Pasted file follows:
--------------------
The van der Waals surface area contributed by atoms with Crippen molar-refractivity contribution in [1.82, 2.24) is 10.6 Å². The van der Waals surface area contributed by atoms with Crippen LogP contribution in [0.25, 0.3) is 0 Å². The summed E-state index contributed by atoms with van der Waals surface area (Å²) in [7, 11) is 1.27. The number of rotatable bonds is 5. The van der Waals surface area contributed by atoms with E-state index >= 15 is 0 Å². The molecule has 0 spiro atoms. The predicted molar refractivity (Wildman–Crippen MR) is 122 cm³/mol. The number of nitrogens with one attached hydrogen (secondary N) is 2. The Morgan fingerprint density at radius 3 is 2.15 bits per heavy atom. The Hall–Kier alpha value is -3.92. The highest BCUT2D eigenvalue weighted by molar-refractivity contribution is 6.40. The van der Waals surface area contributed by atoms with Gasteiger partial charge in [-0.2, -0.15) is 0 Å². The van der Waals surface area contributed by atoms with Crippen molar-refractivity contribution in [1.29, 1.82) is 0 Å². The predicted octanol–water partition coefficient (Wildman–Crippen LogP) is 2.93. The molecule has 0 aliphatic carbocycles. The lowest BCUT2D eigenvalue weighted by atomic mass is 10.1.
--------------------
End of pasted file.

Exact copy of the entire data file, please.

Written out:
The van der Waals surface area contributed by atoms with Crippen molar-refractivity contribution in [1.82, 2.24) is 10.6 Å². The van der Waals surface area contributed by atoms with Crippen LogP contribution in [0.25, 0.3) is 0 Å². The summed E-state index contributed by atoms with van der Waals surface area (Å²) in [7, 11) is 1.27. The number of rotatable bonds is 5. The van der Waals surface area contributed by atoms with E-state index >= 15 is 0 Å². The molecule has 0 spiro atoms. The predicted molar refractivity (Wildman–Crippen MR) is 122 cm³/mol. The number of nitrogens with one attached hydrogen (secondary N) is 2. The Morgan fingerprint density at radius 3 is 2.15 bits per heavy atom. The Hall–Kier alpha value is -3.92. The highest BCUT2D eigenvalue weighted by molar-refractivity contribution is 6.40. The van der Waals surface area contributed by atoms with Gasteiger partial charge in [-0.2, -0.15) is 0 Å². The van der Waals surface area contributed by atoms with Crippen molar-refractivity contribution in [1.29, 1.82) is 0 Å². The predicted octanol–water partition coefficient (Wildman–Crippen LogP) is 2.93. The molecule has 0 aliphatic carbocycles. The lowest BCUT2D eigenvalue weighted by atomic mass is 10.1.